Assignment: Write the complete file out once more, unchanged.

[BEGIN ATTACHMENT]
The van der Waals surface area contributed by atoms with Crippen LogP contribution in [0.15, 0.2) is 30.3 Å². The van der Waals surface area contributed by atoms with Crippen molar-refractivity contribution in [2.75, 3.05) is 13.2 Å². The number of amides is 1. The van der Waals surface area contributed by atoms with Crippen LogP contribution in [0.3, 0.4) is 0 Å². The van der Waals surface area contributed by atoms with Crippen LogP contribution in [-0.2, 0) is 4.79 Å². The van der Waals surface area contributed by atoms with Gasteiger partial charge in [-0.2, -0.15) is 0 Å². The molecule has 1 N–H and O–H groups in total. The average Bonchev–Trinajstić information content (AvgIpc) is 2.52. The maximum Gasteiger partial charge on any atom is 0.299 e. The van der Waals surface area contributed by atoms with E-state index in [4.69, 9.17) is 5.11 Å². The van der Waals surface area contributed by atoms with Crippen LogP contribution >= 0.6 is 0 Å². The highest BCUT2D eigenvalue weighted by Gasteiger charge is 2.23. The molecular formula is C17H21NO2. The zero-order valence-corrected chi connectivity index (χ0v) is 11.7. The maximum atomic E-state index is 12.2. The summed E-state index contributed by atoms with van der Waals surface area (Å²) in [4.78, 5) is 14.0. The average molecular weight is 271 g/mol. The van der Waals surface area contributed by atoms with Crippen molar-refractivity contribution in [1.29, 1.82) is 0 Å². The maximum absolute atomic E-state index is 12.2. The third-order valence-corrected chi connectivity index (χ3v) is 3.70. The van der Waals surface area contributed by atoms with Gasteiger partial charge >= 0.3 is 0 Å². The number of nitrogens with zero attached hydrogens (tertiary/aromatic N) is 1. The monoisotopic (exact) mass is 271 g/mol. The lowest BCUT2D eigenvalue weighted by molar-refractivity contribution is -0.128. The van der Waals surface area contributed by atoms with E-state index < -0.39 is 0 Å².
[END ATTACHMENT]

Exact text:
The van der Waals surface area contributed by atoms with Crippen LogP contribution in [0.15, 0.2) is 30.3 Å². The van der Waals surface area contributed by atoms with Crippen molar-refractivity contribution in [2.75, 3.05) is 13.2 Å². The number of amides is 1. The van der Waals surface area contributed by atoms with Crippen LogP contribution in [0.3, 0.4) is 0 Å². The van der Waals surface area contributed by atoms with Crippen LogP contribution in [-0.2, 0) is 4.79 Å². The van der Waals surface area contributed by atoms with Gasteiger partial charge in [-0.2, -0.15) is 0 Å². The molecule has 1 N–H and O–H groups in total. The average Bonchev–Trinajstić information content (AvgIpc) is 2.52. The maximum Gasteiger partial charge on any atom is 0.299 e. The van der Waals surface area contributed by atoms with E-state index in [4.69, 9.17) is 5.11 Å². The van der Waals surface area contributed by atoms with Crippen LogP contribution >= 0.6 is 0 Å². The highest BCUT2D eigenvalue weighted by Gasteiger charge is 2.23. The molecular formula is C17H21NO2. The zero-order valence-corrected chi connectivity index (χ0v) is 11.7. The maximum atomic E-state index is 12.2. The summed E-state index contributed by atoms with van der Waals surface area (Å²) in [4.78, 5) is 14.0. The average molecular weight is 271 g/mol. The van der Waals surface area contributed by atoms with Crippen molar-refractivity contribution in [1.29, 1.82) is 0 Å². The maximum absolute atomic E-state index is 12.2. The third-order valence-corrected chi connectivity index (χ3v) is 3.70. The van der Waals surface area contributed by atoms with Gasteiger partial charge >= 0.3 is 0 Å². The number of nitrogens with zero attached hydrogens (tertiary/aromatic N) is 1. The monoisotopic (exact) mass is 271 g/mol. The lowest BCUT2D eigenvalue weighted by molar-refractivity contribution is -0.128. The van der Waals surface area contributed by atoms with E-state index < -0.39 is 0 Å².